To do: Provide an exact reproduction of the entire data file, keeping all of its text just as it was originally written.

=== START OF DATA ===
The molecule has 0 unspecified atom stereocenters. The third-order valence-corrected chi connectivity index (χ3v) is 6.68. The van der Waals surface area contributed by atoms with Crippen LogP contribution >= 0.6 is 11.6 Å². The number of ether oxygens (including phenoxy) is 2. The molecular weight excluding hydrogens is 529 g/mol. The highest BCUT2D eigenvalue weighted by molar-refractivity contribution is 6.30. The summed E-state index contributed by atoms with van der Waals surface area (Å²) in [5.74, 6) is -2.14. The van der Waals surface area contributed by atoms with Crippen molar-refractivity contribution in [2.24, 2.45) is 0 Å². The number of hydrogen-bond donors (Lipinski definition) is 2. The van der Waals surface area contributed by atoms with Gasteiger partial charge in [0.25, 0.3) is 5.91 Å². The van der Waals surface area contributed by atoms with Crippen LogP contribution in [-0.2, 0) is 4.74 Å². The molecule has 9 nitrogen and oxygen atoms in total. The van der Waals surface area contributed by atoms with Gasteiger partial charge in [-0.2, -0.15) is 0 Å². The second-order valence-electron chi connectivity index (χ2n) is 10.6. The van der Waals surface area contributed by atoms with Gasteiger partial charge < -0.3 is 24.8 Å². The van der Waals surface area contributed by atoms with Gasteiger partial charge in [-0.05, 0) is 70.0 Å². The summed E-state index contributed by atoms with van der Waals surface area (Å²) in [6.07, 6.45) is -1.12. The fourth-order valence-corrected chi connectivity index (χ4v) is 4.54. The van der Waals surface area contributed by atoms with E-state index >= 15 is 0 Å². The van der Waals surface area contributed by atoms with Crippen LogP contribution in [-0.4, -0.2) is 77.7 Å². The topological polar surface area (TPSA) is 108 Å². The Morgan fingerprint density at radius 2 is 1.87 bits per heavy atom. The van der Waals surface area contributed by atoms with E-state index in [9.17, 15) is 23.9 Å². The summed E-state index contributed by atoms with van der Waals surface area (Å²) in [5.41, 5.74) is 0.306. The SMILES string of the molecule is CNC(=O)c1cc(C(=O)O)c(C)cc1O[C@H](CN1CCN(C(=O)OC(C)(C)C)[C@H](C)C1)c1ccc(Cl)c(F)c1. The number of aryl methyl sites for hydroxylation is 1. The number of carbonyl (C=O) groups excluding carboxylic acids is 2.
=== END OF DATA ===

The molecule has 0 unspecified atom stereocenters. The third-order valence-corrected chi connectivity index (χ3v) is 6.68. The van der Waals surface area contributed by atoms with Crippen LogP contribution >= 0.6 is 11.6 Å². The number of ether oxygens (including phenoxy) is 2. The molecular weight excluding hydrogens is 529 g/mol. The highest BCUT2D eigenvalue weighted by molar-refractivity contribution is 6.30. The summed E-state index contributed by atoms with van der Waals surface area (Å²) in [5.74, 6) is -2.14. The van der Waals surface area contributed by atoms with Crippen molar-refractivity contribution in [2.24, 2.45) is 0 Å². The number of hydrogen-bond donors (Lipinski definition) is 2. The van der Waals surface area contributed by atoms with Gasteiger partial charge in [0.25, 0.3) is 5.91 Å². The van der Waals surface area contributed by atoms with Crippen LogP contribution in [-0.2, 0) is 4.74 Å². The molecule has 9 nitrogen and oxygen atoms in total. The van der Waals surface area contributed by atoms with Gasteiger partial charge in [-0.2, -0.15) is 0 Å². The second-order valence-electron chi connectivity index (χ2n) is 10.6. The van der Waals surface area contributed by atoms with Gasteiger partial charge < -0.3 is 24.8 Å². The van der Waals surface area contributed by atoms with Gasteiger partial charge in [-0.05, 0) is 70.0 Å². The summed E-state index contributed by atoms with van der Waals surface area (Å²) in [6.07, 6.45) is -1.12. The fourth-order valence-corrected chi connectivity index (χ4v) is 4.54. The van der Waals surface area contributed by atoms with E-state index >= 15 is 0 Å². The van der Waals surface area contributed by atoms with Crippen LogP contribution in [-0.4, -0.2) is 77.7 Å². The topological polar surface area (TPSA) is 108 Å². The Morgan fingerprint density at radius 2 is 1.87 bits per heavy atom. The van der Waals surface area contributed by atoms with E-state index in [9.17, 15) is 23.9 Å². The summed E-state index contributed by atoms with van der Waals surface area (Å²) in [5.41, 5.74) is 0.306. The SMILES string of the molecule is CNC(=O)c1cc(C(=O)O)c(C)cc1O[C@H](CN1CCN(C(=O)OC(C)(C)C)[C@H](C)C1)c1ccc(Cl)c(F)c1. The number of aryl methyl sites for hydroxylation is 1. The number of carbonyl (C=O) groups excluding carboxylic acids is 2.